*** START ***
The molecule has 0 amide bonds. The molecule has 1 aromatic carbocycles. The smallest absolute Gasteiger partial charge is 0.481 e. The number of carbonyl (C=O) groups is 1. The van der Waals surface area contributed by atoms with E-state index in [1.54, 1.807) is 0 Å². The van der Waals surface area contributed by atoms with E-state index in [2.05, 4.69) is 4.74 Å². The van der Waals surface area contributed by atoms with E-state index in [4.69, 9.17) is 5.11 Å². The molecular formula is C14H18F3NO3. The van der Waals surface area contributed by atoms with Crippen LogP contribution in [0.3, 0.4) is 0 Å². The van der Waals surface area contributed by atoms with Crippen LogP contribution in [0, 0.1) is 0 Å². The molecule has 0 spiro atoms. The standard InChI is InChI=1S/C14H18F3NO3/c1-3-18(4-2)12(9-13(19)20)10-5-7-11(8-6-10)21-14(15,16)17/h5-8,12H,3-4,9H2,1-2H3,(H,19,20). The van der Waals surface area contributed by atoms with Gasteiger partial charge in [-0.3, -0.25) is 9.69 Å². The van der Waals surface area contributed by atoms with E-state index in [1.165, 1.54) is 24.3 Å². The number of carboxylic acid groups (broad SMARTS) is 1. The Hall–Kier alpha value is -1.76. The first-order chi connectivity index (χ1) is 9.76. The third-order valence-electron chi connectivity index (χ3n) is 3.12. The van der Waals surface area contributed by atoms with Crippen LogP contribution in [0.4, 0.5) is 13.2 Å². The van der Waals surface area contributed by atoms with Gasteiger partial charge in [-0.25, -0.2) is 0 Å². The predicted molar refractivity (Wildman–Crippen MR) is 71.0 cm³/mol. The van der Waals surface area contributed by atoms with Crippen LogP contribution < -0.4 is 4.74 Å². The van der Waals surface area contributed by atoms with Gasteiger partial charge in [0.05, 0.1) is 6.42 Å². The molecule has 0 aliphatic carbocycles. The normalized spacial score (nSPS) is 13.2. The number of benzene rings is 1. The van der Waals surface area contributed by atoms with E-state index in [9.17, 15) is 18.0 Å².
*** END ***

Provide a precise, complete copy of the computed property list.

The molecule has 0 amide bonds. The molecule has 1 aromatic carbocycles. The smallest absolute Gasteiger partial charge is 0.481 e. The number of carbonyl (C=O) groups is 1. The van der Waals surface area contributed by atoms with E-state index in [1.54, 1.807) is 0 Å². The van der Waals surface area contributed by atoms with E-state index in [2.05, 4.69) is 4.74 Å². The van der Waals surface area contributed by atoms with E-state index in [4.69, 9.17) is 5.11 Å². The molecular formula is C14H18F3NO3. The van der Waals surface area contributed by atoms with Crippen LogP contribution in [0.3, 0.4) is 0 Å². The van der Waals surface area contributed by atoms with Crippen LogP contribution in [0, 0.1) is 0 Å². The molecule has 0 spiro atoms. The standard InChI is InChI=1S/C14H18F3NO3/c1-3-18(4-2)12(9-13(19)20)10-5-7-11(8-6-10)21-14(15,16)17/h5-8,12H,3-4,9H2,1-2H3,(H,19,20). The van der Waals surface area contributed by atoms with Gasteiger partial charge in [-0.3, -0.25) is 9.69 Å². The van der Waals surface area contributed by atoms with E-state index in [1.165, 1.54) is 24.3 Å². The number of carboxylic acid groups (broad SMARTS) is 1. The Hall–Kier alpha value is -1.76. The first-order chi connectivity index (χ1) is 9.76. The third-order valence-electron chi connectivity index (χ3n) is 3.12. The van der Waals surface area contributed by atoms with Crippen LogP contribution in [0.4, 0.5) is 13.2 Å². The van der Waals surface area contributed by atoms with Gasteiger partial charge in [-0.25, -0.2) is 0 Å². The predicted molar refractivity (Wildman–Crippen MR) is 71.0 cm³/mol. The van der Waals surface area contributed by atoms with Crippen LogP contribution < -0.4 is 4.74 Å². The van der Waals surface area contributed by atoms with Gasteiger partial charge in [0.05, 0.1) is 6.42 Å². The molecule has 0 aliphatic carbocycles. The normalized spacial score (nSPS) is 13.2. The number of benzene rings is 1. The van der Waals surface area contributed by atoms with E-state index in [9.17, 15) is 18.0 Å².